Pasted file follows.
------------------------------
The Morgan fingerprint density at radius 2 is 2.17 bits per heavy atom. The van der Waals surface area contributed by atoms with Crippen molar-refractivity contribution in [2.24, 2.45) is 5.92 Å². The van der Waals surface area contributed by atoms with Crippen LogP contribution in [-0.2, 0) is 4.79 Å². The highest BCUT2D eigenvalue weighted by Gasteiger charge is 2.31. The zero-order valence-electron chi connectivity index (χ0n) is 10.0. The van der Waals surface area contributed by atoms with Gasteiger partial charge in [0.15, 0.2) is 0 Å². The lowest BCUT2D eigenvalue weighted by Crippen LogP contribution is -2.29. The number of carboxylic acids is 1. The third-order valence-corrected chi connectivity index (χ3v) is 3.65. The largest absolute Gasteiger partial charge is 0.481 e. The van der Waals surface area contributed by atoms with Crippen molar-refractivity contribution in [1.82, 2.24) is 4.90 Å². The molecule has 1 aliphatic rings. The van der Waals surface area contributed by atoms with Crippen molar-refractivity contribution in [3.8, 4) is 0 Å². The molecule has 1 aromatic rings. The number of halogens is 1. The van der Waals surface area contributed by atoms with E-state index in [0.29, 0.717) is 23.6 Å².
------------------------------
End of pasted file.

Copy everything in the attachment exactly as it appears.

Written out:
The Morgan fingerprint density at radius 2 is 2.17 bits per heavy atom. The van der Waals surface area contributed by atoms with Crippen molar-refractivity contribution in [2.24, 2.45) is 5.92 Å². The van der Waals surface area contributed by atoms with Crippen LogP contribution in [-0.2, 0) is 4.79 Å². The highest BCUT2D eigenvalue weighted by Gasteiger charge is 2.31. The zero-order valence-electron chi connectivity index (χ0n) is 10.0. The van der Waals surface area contributed by atoms with Gasteiger partial charge in [0.15, 0.2) is 0 Å². The lowest BCUT2D eigenvalue weighted by Crippen LogP contribution is -2.29. The number of carboxylic acids is 1. The third-order valence-corrected chi connectivity index (χ3v) is 3.65. The largest absolute Gasteiger partial charge is 0.481 e. The van der Waals surface area contributed by atoms with Crippen molar-refractivity contribution in [1.82, 2.24) is 4.90 Å². The molecule has 1 aliphatic rings. The van der Waals surface area contributed by atoms with Crippen molar-refractivity contribution in [3.8, 4) is 0 Å². The molecule has 1 aromatic rings. The number of halogens is 1. The van der Waals surface area contributed by atoms with E-state index in [0.29, 0.717) is 23.6 Å².